I haven’t run the IMS tank dry, but here’s some math. I’ve been getting 45-50 MPG when pushing the bike (riding it hard, not pushing it up the trail because it’s out of gas) so let’s say I get excited about the extra capacity and twist my wrist even more and drop my average to a flat 45 MPG. 3.1 gallons at 45 MPG is 139.5 miles—just under what I’d get with the stock tank if I could actually get 73 MPG. Woo! In less abusive hands, there’s a chance the bike could hit 200 miles on a tank—that’s proper range, folks.
The IMS tank looks great, and was pretty straightforward to install. There’s a tiny bit of cutting required to make the radiator shrouds fit the new tank, but fear not—even my caffeine-rattled paws pulled off the chop job with no issues.
Once in place, the tank feels great—solid, sturdy, and still narrow enough to stand on the pegs easily. Bonus: street/dirt cred for being hardcore enough to require a bigger fuel tank. Yes!
All that extra fuel capacity just means I’m gonna twist the throttle even more (see above), and the stock tires already can’t handle the screaming stampede of horsepower that the CRF delivers. Uh… yeah. We need better tires on this thing, whatever the reason. The solution: Metzeler’s MCE 6 Days Extreme tires.
You might think that tires with “extreme” in the name are a little, well… extreme for the CRF. Not so, I say. We put a hard compound 90/90-21 on the front (because we’re hardcore, see?) and a 120/90-18 on the back. (Street price around $85 front / $95 rear, more info at Revzilla.)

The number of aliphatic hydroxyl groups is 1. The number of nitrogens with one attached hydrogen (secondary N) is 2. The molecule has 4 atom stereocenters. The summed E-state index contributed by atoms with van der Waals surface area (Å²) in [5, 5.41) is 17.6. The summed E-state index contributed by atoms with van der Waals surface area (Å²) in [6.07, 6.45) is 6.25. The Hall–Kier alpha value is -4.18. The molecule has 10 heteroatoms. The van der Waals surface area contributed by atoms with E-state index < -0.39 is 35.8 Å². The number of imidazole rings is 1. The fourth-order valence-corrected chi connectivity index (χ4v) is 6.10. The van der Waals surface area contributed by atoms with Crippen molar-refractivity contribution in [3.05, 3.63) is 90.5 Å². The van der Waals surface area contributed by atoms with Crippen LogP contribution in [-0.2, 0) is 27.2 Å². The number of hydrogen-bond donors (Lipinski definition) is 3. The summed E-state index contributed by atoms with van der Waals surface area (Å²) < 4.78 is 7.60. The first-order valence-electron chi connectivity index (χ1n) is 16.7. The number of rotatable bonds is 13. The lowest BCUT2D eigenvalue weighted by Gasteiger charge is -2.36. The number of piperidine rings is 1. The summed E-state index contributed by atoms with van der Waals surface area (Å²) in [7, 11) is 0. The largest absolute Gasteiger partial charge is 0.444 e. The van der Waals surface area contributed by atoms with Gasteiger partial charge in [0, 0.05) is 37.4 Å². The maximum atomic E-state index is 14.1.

The 6 Days Extremes transformed the li’l Honda that could (Maybe? If you’re careful?) into the little Honda that did. The front is unflappable—tracks like a dream—and the rear is super-predictable.
To address the laughably incomplete “tool kit” that comes with the CRF, Cruz tools sent us their Speedkit DMX tool kit ($37.95 at Revzilla), which includes a nice assortment of tools in a compact camo pouch, and fortunately does not include that DMX fellow—he’s a handful.
The Speedkit weighs 1.75 pounds and includes an assortment of common-sized wrenches and hex keys, a screwdriver with Phillips, flathead and Torx bits, a 2-in-1 spark plug socket and handle, locking pliers and of course, a tire pressure gauge. The pouch is nice and compact, at about 2″ by 7″—unfortunately just a touch too big to fit where the stock tool kit goes, but plenty small to go in the Wolfman tailbag that’s almost always on the bike. It also is TSA legal, since the screwdriver is less than 7” and there are no sharp things in the bag—although trust me on this one, TSA isn’t especially fond of tattooed guys bringing semi-concealed tool kits on planes. Semi-concealed, as in “it was in my backpack.” Whatever—it’s a great little kit, overzealous security measures be damned.
So what next? Well, if the suspension was bad before, well… it’s more badder now. All that traction just overwhelms the poor thing. But let’s face it—this is a $5,000 bike, brand spanking new. We didn’t expect Öhlins, but we’re in the process of seriously upgrading the CRF’s suspenders—in fact, as I write, the poor thing is nearly completely disassembled in CityBike’s secret suspension workshop. We’re also working on a specific street tire setup—stay tuned!